Keywords are the most popular search terms or phrases that people use when they find you on Google. Tools like SE Ranking or Moz can help you determine your website’s keywords, so that you’re able to optimize your website (and bring in more visitors). 

“Don’t underestimate the power of optimizing your site for both browsers and humans,” says Denis Pinsky for Forbes. “Develop compelling, readable content for your followers. For the search engines, always include all important on-page SEO tags and elements, including schema and XML sitemaps.” 

These elements make it easier for customers to find you online. They’re like roadmaps for content that you want Google to know about, so by submitting an XML sitemap to Google, you’re giving Google information about the most relevant, important pages of your website. (You can dive even further into this topic on Moz.)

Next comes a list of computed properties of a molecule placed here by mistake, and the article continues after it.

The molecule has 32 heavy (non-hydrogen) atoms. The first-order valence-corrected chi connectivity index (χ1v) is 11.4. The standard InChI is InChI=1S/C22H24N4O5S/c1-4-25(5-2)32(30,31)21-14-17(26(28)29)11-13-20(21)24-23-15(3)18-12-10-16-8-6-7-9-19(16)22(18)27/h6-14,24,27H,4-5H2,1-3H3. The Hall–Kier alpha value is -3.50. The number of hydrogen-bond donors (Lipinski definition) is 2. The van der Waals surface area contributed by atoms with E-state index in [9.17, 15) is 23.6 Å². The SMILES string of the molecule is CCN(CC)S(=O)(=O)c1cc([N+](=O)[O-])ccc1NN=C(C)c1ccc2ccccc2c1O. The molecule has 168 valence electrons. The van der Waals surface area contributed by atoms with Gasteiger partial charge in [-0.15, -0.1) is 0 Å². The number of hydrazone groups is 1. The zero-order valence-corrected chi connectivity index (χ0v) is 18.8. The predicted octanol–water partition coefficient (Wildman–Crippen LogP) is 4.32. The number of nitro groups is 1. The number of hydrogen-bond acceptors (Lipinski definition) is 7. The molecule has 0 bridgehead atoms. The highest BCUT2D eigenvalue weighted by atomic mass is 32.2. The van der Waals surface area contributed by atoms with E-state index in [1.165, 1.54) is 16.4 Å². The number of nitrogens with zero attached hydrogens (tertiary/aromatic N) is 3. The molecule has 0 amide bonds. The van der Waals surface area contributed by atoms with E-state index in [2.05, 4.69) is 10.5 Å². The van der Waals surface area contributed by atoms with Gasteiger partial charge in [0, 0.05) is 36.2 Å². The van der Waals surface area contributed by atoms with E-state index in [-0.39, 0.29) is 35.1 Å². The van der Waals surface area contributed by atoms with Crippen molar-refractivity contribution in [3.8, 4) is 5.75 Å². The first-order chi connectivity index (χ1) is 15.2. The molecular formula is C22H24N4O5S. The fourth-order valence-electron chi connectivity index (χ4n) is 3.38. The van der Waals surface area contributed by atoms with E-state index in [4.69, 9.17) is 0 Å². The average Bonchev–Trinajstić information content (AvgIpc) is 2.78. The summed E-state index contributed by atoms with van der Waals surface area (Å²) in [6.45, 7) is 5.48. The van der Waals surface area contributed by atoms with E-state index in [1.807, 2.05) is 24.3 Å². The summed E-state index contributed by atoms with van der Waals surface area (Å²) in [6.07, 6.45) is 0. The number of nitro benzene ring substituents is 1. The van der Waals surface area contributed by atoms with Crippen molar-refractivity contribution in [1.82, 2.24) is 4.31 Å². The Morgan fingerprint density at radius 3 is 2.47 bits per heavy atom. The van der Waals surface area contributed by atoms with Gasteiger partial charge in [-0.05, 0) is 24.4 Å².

#4: Keep Conversions in Mind

Now that you know how people are finding your site, it’s time to keep them there so they’ll convert from being a visitor to a lead (or paying customer).  

That means developing “sticky” content and pages that don’t just engage your audience, but compel visitors to stay in touch with you. All of your landing pages, product pages, blog articles, etc. should keep your visitor and their journey through the website in mind. Let’s take a look at how that might work. 

Maybe your audience wants helpful information on fire-rated products for their commercial building. You know this because of your experience with customers, but also because of the keywords that your site is ranking for. 

To keep those visitors interested in your services and products, give them information that helps to answer those specific questions, like Smoke Guard did with this blog article about designing a building with a fire suppression system.